- Provision of written informed consent by a legal guardian and written assent by the

subject;

- Tanner scale stages III-V167, in order to include only post-pubescent subjects and

minimize brain changes associated with the onset of puberty;168-169

- Less than 2 years from onset of bipolar disorder, defined by age at onset of first

DSM-IV-TR affective episode (mania, hypomania, depression or mixed), to establish that our sample is early in their illness course;

- No prior psychiatric hospitalizations, <3 months of lifetime psychotropic medication

exposure (with the exception of psychostimulants, since excluding patients with psychostimulant exposure would significantly limit the generalizability of our findings), and no active psychotropic medication during the week (72 hours for psychostimulants and benzodiazepines) prior to the index assessment (no treatment with fluoxetine during the prior month). Please note that patients will NOT be taken off medications for the purpose of this study; instead, this criterion is to exclude subjects receiving treatment at the time of index assessment;

- Does not have a history of intolerance or non-response to lithium or quetiapine;

- Manic or depressive symptoms do not result entirely from acute medical illness or

acute intoxication or withdrawal from drugs or alcohol as determined by medical evaluation and rapid symptom resolution;

- No lifetime DSM-IV-TR diagnosis of post-traumatic stress disorder (PTSD), since PTSD

has been associated with abnormalities in prefrontal NAA and function170-171,172. Furthermore, bipolar patients with co-occurring PTSD are less likely to respond to lithium monotherapy, and often need a serotonin specific reuptake inhibitor (SSRI) as adjunctive treatment to a mood stabilizer. 173,174 ;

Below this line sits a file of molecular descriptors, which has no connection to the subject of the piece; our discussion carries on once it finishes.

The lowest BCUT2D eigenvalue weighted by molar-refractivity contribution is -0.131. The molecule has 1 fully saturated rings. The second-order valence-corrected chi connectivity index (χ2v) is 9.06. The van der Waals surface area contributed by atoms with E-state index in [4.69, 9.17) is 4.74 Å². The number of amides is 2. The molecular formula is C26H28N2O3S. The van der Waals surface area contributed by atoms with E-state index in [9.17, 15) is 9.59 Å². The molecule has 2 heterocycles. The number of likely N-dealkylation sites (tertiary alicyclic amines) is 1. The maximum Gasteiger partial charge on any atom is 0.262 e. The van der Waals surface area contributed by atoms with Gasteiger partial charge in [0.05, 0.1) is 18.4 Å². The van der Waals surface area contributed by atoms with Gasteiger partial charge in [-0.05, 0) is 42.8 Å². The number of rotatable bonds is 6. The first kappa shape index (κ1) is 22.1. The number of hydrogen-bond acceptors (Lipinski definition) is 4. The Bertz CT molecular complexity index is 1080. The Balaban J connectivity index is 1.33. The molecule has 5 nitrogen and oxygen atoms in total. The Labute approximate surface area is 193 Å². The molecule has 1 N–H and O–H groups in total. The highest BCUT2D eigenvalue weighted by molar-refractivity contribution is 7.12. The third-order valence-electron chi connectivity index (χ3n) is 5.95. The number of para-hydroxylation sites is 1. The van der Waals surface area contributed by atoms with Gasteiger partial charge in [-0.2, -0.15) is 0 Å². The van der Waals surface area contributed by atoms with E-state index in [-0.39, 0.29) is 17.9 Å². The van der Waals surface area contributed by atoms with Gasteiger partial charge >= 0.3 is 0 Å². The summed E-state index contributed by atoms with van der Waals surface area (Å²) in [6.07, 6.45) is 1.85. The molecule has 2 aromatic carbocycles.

- If female and of child bearing potential, agrees to use one of the following method

of birth control: complete abstinence from sexual intercourse, barrier (diaphragm or condom), or oral/injectable contraceptive.

Inclusion - Healthy Controls:

- Ages of 12-17 years and 11 month;

- No history of any DSM-IV-TR Axis I disorder (nicotine dependence is permitted);

- No first- or second-degree relatives with an affective or psychotic disorder;

- No medications with central nervous system effects within 5 half-lives;

- Fluent in English;

- Tanner stage III-V;

- Provision of informed consent and assent.

Exclusion - Bipolar Subjects & Healthy Controls:

- Contraindication to an MRI scan (e. g., braces or claustrophobia);

- An unstable medical or neurological illness that could influence fMRI or MRS results;

- IQ < 70, as determined by The Wechsler Abbreviated Scale of Intelligence (WASI) ;

- A positive pregnancy test;

- A history of major medical or neurological illness or a significant episode (> 10

minutes) of loss of consciousness;

- Any lifetime DSM-IV-TR substance use disorder (nicotine dependence is permitted);

- A lifetime DSM-IV-TR diagnosis of any pervasive developmental disorder;

- The patient lives >100 miles from the University of Cincinnati or is not able to

attend follow-up visits.

Locations and Contacts

Christy Klein, Phone: (513) 558-5746, Email: kleinci@ucmail.uc.edu

University of Cincinnati, Cincinnati, Ohio 45219, United States; Recruiting
Christy Klein, Phone: 513-558-5746, Email: christina.klein@uc.edu
Melissa DelBello, MD, Principal Investigator
Additional Information

Starting date: March 2009
Last updated: May 26, 2015

Page last updated: August 23, 2015